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dc.contributor.authorDecarolis, Francescoen_US
dc.contributor.authorFisman, Raymonden_US
dc.contributor.authorPinotti, Paoloen_US
dc.contributor.authorVannutelli, Silviaen_US
dc.contributor.authorWang, Yongxiangen_US
dc.date.accessioned2022-01-14T15:03:16Z
dc.date.available2022-01-14T15:03:16Z
dc.date.issued2022-01-03
dc.date.issued2022-01-03
dc.identifier.citationFrancesco Decarolis, Raymond Fisman, Paolo Pinotti, Silvia Vannutelli, Yongxiang Wang. "Gender and Bureaucratic Corruption: Evidence from Two Countries." The Journal of Law, Economics, and Organization, https://doi.org/10.1093/jleo/ewab041
dc.identifier.issn8756-6222
dc.identifier.issn1465-7341
dc.identifier.urihttps://hdl.handle.net/2144/43605
dc.description.abstractWe examine the correlation between gender and bureaucratic corruption using two distinct datasets, from Italy and from China. In each case, we find that women are far less likely to be investigated for corruption than men. In our Italian data, female procurement officials are 22% less likely than men to be investigated for corruption by enforcement authorities; in China, female prefectural leaders are 81% less likely to be arrested for corruption than men. While these represent correlations (rather than definitive causal effects), both are very robust relationships, which survive the inclusion of fine-grained individual and geographic controls, and based on Oster’s (2019. “Unobservable Selection and Coefficient Stability: Theory and Evidence,” 37 Journal of Business & Economic Statistics 187–204.) test unlikely to be driven by unobservables. Using data from a survey of Italian procurement officials, we present tentative evidence on mechanism: the gender gap is partly due to women acting more “defensively” in administering their duties.en_US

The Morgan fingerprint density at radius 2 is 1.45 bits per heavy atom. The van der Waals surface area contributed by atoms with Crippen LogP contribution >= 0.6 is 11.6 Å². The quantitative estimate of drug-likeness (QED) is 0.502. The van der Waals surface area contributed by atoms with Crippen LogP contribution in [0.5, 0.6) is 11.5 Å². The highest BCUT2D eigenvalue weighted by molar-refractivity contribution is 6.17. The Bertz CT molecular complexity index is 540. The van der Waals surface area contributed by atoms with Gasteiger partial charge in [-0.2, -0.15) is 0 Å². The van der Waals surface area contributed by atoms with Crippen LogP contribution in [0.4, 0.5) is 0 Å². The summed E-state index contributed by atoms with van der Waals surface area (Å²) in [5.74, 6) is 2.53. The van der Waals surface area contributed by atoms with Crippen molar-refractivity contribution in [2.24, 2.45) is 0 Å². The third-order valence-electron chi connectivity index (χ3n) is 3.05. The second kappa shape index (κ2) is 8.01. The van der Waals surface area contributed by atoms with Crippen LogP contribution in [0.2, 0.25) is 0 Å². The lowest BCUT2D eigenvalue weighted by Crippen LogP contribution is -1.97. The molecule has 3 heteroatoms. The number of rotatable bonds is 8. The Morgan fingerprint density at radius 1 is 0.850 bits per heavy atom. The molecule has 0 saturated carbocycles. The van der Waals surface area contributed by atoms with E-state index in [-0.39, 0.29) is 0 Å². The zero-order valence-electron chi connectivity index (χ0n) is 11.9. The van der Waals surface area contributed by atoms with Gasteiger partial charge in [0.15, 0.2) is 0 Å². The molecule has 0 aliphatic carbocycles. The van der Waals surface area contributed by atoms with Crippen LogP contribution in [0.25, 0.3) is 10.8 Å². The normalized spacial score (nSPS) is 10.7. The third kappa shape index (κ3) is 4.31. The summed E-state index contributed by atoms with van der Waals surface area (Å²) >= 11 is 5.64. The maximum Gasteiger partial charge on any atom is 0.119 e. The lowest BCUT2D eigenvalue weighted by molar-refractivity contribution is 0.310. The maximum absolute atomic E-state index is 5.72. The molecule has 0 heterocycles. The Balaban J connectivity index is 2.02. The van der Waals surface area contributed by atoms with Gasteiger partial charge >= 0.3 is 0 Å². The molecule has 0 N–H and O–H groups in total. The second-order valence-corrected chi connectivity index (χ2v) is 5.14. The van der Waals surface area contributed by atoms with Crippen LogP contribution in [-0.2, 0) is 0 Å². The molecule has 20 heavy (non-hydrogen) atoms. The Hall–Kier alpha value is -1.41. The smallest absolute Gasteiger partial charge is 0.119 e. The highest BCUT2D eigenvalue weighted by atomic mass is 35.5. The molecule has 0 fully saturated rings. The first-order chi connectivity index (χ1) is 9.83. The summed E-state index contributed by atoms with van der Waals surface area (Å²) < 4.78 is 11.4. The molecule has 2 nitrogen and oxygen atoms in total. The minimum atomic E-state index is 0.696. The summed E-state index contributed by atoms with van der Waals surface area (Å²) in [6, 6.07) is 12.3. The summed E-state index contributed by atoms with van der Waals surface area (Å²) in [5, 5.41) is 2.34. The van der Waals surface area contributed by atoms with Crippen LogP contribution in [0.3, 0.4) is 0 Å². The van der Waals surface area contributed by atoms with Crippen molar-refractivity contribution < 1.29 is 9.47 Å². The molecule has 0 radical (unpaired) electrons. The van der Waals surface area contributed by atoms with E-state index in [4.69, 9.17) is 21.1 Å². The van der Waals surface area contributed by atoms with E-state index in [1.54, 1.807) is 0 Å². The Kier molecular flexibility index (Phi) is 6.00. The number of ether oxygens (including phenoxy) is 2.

dc.languageen
dc.language.isoen_US
dc.publisherOxford University Press (OUP)en_US
dc.relation.ispartofThe Journal of Law, Economics, and Organization
dc.subjectEconomicsen_US
dc.subjectApplied economicsen_US
dc.subjectLawen_US
dc.titleGender and bureaucratic corruption: evidence from two countriesen_US
dc.typeArticleen_US
dc.description.versionAccepted manuscripten_US
dc.identifier.doi10.1093/jleo/ewab041
pubs.elements-sourcecrossrefen_US
pubs.notesEmbargo: Not knownen_US
pubs.organisational-groupBoston Universityen_US
pubs.organisational-groupBoston University, College of Arts & Sciencesen_US
pubs.organisational-groupBoston University, College of Arts & Sciences, Department of Economicsen_US
pubs.publication-statusPublished onlineen_US
dc.date.online2022-01-03
dc.identifier.mycv697553


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